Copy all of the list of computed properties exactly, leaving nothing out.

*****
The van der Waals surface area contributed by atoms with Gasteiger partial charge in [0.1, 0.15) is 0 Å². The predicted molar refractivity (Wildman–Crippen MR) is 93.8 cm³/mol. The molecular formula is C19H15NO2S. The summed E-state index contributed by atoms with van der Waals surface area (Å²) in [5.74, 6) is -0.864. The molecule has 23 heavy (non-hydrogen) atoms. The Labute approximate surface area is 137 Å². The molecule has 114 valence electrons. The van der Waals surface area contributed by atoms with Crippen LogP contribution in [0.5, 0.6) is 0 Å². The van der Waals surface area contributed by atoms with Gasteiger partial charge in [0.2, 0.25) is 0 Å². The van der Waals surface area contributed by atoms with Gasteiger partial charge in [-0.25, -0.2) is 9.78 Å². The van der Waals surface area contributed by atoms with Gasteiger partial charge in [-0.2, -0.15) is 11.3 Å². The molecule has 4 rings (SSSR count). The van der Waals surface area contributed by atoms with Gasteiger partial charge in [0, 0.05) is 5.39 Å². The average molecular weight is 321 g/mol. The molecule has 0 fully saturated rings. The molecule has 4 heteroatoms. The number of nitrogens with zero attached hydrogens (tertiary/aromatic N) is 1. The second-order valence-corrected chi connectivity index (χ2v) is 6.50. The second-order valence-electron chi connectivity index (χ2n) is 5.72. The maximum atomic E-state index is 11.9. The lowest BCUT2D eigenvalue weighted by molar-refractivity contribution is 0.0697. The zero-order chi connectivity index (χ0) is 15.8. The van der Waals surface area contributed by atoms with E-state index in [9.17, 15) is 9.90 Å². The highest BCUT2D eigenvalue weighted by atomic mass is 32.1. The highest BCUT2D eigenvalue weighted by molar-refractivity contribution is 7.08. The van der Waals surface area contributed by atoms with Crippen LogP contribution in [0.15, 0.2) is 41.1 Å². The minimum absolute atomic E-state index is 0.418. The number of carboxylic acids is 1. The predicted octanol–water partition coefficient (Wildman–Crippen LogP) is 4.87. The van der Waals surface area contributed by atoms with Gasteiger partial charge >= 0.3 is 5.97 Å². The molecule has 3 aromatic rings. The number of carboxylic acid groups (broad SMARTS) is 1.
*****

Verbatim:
The van der Waals surface area contributed by atoms with Gasteiger partial charge in [0.1, 0.15) is 0 Å². The predicted molar refractivity (Wildman–Crippen MR) is 93.8 cm³/mol. The molecular formula is C19H15NO2S. The summed E-state index contributed by atoms with van der Waals surface area (Å²) in [5.74, 6) is -0.864. The molecule has 23 heavy (non-hydrogen) atoms. The Labute approximate surface area is 137 Å². The molecule has 114 valence electrons. The van der Waals surface area contributed by atoms with Crippen LogP contribution in [0.5, 0.6) is 0 Å². The van der Waals surface area contributed by atoms with Gasteiger partial charge in [0.2, 0.25) is 0 Å². The van der Waals surface area contributed by atoms with Gasteiger partial charge in [-0.25, -0.2) is 9.78 Å². The van der Waals surface area contributed by atoms with Gasteiger partial charge in [-0.2, -0.15) is 11.3 Å². The molecule has 4 rings (SSSR count). The van der Waals surface area contributed by atoms with Gasteiger partial charge in [0, 0.05) is 5.39 Å². The average molecular weight is 321 g/mol. The molecule has 0 fully saturated rings. The molecule has 4 heteroatoms. The number of nitrogens with zero attached hydrogens (tertiary/aromatic N) is 1. The second-order valence-corrected chi connectivity index (χ2v) is 6.50. The second-order valence-electron chi connectivity index (χ2n) is 5.72. The maximum atomic E-state index is 11.9. The lowest BCUT2D eigenvalue weighted by molar-refractivity contribution is 0.0697. The zero-order chi connectivity index (χ0) is 15.8. The van der Waals surface area contributed by atoms with E-state index in [9.17, 15) is 9.90 Å². The highest BCUT2D eigenvalue weighted by atomic mass is 32.1. The highest BCUT2D eigenvalue weighted by molar-refractivity contribution is 7.08. The van der Waals surface area contributed by atoms with Crippen LogP contribution in [0.15, 0.2) is 41.1 Å². The minimum absolute atomic E-state index is 0.418. The number of carboxylic acids is 1. The predicted octanol–water partition coefficient (Wildman–Crippen LogP) is 4.87. The van der Waals surface area contributed by atoms with Gasteiger partial charge >= 0.3 is 5.97 Å². The molecule has 3 aromatic rings. The number of carboxylic acid groups (broad SMARTS) is 1.